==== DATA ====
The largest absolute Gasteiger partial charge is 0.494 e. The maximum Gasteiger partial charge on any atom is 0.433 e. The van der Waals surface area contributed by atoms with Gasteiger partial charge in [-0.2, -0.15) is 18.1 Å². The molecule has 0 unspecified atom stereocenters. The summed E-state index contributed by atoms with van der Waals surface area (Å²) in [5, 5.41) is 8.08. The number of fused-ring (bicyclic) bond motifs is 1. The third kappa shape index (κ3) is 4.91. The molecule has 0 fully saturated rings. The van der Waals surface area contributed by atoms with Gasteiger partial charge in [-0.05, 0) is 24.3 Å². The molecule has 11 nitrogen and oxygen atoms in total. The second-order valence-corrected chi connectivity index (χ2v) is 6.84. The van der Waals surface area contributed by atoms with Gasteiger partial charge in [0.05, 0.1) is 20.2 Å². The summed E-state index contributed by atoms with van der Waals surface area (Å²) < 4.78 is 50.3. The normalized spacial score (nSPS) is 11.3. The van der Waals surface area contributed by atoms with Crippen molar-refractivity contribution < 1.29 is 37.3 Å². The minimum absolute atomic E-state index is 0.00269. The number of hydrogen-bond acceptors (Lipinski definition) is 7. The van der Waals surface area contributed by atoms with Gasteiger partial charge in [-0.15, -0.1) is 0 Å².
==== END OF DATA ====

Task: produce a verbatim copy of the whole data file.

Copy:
The largest absolute Gasteiger partial charge is 0.494 e. The maximum Gasteiger partial charge on any atom is 0.433 e. The van der Waals surface area contributed by atoms with Gasteiger partial charge in [-0.2, -0.15) is 18.1 Å². The molecule has 0 unspecified atom stereocenters. The summed E-state index contributed by atoms with van der Waals surface area (Å²) in [5, 5.41) is 8.08. The number of fused-ring (bicyclic) bond motifs is 1. The third kappa shape index (κ3) is 4.91. The molecule has 0 fully saturated rings. The van der Waals surface area contributed by atoms with Gasteiger partial charge in [-0.05, 0) is 24.3 Å². The molecule has 11 nitrogen and oxygen atoms in total. The second-order valence-corrected chi connectivity index (χ2v) is 6.84. The van der Waals surface area contributed by atoms with Gasteiger partial charge in [0.05, 0.1) is 20.2 Å². The summed E-state index contributed by atoms with van der Waals surface area (Å²) < 4.78 is 50.3. The normalized spacial score (nSPS) is 11.3. The van der Waals surface area contributed by atoms with Crippen molar-refractivity contribution < 1.29 is 37.3 Å². The minimum absolute atomic E-state index is 0.00269. The number of hydrogen-bond acceptors (Lipinski definition) is 7. The van der Waals surface area contributed by atoms with Gasteiger partial charge in [-0.15, -0.1) is 0 Å².